Finally, and evidently where I will end off is at the local level with all the initiatives that bring us together today in Bizerte and that take new paths afresh. They are multi-stakeholders, led by local authorities, companies, associations, non-governmental organisations, individuals who complement and sometimes replace the often-timid action of public authorities. They are based on specific projects, the very purpose of “amwaj”, “the wave” which accompanied the blue season and valiantly prepared our Bizerte forum which will reward the best projects of all those who want to patch up the damages, of which there remain quite a few, and who seek financial support, political assistance or media visibility.
I firmly believe in this formula, that of which we used here and which is also, at the global level, that of the Paris Peace Forum: actors for solutions, laboratories where there is often a spirit of enterprise, a spirit of cooperation, and a will to achieve concrete results; a spirit of faith that is somewhat absent from State and diplomatic structures. I say this in hopes that neither the ministers nor the diplomats present – albeit many of excellence in this room and panel – will resent this rather biting formula.
I will conclude this introductory statement of our work by recalling a formula that struck me and was used by the President of Chile, whom I accompanied to Antarctica last January as part of a coalition called Antarctica 2020, its objective being to surround Antarctica with marine protected areas to avoid the depletion of marine resources caused by melting ice and snow. Of course, I recognize that this is not the primary concern here in Bizerte, but as you know, the oceans, the seas, the waters – salty or fresh – are all part of the same system, as scientists say. This man, who was strongly committed to the survival of marine environments, said at the time, and I quote: “With regard to the sea and oceans, we are the first generation to understand the disaster that awaits us, and we are the last to be able to prevent it”.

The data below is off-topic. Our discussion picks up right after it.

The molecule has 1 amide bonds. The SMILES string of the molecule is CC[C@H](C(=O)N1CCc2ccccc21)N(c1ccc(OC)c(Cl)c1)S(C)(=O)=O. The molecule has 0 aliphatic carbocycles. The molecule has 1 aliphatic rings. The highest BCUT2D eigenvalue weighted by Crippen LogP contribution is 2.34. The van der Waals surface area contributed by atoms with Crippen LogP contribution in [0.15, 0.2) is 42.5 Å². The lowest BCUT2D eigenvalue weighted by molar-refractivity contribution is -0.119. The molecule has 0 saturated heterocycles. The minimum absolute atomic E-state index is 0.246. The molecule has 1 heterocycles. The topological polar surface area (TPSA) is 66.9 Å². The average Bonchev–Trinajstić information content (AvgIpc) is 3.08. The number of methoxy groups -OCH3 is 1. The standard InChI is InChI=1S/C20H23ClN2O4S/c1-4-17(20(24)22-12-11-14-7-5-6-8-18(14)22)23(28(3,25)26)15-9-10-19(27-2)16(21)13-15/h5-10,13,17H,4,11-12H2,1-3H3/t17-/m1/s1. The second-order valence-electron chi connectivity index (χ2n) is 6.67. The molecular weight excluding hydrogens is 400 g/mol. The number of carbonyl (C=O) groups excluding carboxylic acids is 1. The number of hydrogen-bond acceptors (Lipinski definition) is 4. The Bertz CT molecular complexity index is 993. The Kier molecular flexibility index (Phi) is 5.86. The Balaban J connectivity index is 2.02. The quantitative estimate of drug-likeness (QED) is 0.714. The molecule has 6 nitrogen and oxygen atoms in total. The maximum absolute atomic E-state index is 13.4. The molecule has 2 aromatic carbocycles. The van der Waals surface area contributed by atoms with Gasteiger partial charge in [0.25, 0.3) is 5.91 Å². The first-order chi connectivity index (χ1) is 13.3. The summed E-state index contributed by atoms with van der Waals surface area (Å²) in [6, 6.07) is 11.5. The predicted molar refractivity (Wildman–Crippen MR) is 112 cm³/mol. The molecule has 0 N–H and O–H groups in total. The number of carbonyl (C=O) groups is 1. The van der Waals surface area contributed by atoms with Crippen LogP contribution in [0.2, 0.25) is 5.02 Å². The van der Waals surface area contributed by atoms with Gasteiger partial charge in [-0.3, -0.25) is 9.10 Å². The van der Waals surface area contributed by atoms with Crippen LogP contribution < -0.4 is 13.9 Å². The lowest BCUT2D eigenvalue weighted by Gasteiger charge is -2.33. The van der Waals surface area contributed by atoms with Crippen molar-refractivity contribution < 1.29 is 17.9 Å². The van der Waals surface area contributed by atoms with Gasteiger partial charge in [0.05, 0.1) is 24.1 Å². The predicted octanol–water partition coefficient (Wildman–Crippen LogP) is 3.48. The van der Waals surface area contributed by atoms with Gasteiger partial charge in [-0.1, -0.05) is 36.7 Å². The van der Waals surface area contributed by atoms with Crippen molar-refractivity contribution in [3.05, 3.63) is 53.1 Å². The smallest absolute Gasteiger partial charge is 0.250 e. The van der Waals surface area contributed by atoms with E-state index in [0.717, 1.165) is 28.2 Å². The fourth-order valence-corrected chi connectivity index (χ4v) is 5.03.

Ladies and gentlemen, dear friends; in one strong sentence, what Sebastian Pinera said that day a long way away from where we are gathered, is that time is running out.
That is why I hope, on behalf of all the organizers to whom I offer thanks once again for their efforts, that Tunisia will become a pioneer in this endeavour for regeneration and the sensible enhancement of marine ecosystems, which I have witnessed form a large part of Tunisia’s identity, its distinctiveness, its history, its culture, and, quite simply, its warmth and charm.
Thank you for your attention.